By Peter Fimrite
A dramatic increase this year in the number of oaks, manzanita and native plants infected by the tree-killing disease known as sudden oak death likely helped spread the massive fires that raged through the North Bay, a UC Berkeley forest ecologist said Thursday.
Dead and dying oak trees make wildfires hotter and cause them to spread more quickly, said Matteo Garbelotto, the director of the UC Berkeley Forest Pathology and Mycology Laboratory.
In a study released Friday, Garbelotto's laboratory found that 37 percent of the trees sampled in fire-ravaged eastern Sonoma County -- prior to the fires -- were infected by sudden oak death, a ten-fold increase compared with two years ago. The areas hardest hit by the disease were Cloverdale, Healdsburg, Santa Rosa and Glen Ellen. Petaluma and Sonoma east of Highway 12 also were hard hit.
The virulent pathogen, which thrives in the aftermath of heavy rains, has infected 13 percent of trees along the California coast, according to samplings this year from 15,000 trees.
Garbelotto said it is the worst outbreak of the disease he has seen since he initiated the testing program in 2007.
Firefighters are still investigating what started the wildfires late on the evening of Oct. 8. They say powerful winds that night in Napa and Sonoma counties propelled the blazes from wildlands into populated areas. The fires were so intense, experts say, that in Santa Rosa they produced fiery tornadoes that flipped cars, uprooted trees and ripped garage doors from their hinges. At least 42 people were killed in the Northern California fires, and recovery teams are still sifting through rubble for remains.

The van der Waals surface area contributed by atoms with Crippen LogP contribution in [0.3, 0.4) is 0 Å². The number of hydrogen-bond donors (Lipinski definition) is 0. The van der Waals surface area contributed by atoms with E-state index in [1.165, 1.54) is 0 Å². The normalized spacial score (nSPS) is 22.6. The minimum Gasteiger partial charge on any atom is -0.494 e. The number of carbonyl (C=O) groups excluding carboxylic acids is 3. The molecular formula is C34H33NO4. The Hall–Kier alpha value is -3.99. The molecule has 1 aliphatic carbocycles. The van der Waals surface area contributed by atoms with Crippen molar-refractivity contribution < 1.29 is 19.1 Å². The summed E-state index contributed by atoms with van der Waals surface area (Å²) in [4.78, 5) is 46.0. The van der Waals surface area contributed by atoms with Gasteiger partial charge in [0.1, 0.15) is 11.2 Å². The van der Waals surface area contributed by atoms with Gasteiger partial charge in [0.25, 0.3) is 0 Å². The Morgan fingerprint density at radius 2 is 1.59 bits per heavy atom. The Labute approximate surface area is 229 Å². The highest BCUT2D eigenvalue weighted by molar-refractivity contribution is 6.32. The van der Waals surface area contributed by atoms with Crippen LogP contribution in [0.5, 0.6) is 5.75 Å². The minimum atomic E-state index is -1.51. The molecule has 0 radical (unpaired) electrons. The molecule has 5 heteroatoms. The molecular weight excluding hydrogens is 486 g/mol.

Neither Garbelotto nor fire officials know how much of an impact, if any, sudden oak death had on the fires, but dead oak burns well and keeps burning a long time. Live oak trees are naturally resistant to fire. In fact, Native Americans used to set fires and collect the acorns dropped by oak trees after the area had burned.
"Certainly when I look at the map I see a very obvious overlap with the incidence of sudden oak death and where the fires were," Garbelotto said. The infections "were mostly in forested areas, but there was sudden oak death in almost every one of the big fires."
The Sonoma County Hazard Mitigation Plan, issued in April, warns of increased fuel loads from trees killed by sudden oak death.
Garbelotto's laboratory published a map this week pinpointing infestations, often in urban settings, stretching from Santa Barbara County to the Oregon border. The number of trees infected statewide doubled compared to a year ago and tripled since 2015, according to the map, which used samples collected and tested by 600 scientists and volunteers.
The infection rate in the Bay Area and Northern California is also a concern in future fires, he said. Besides Sonoma, huge increases in infections were found in San Francisco, Santa Cruz, East Bay and in the Peninsula.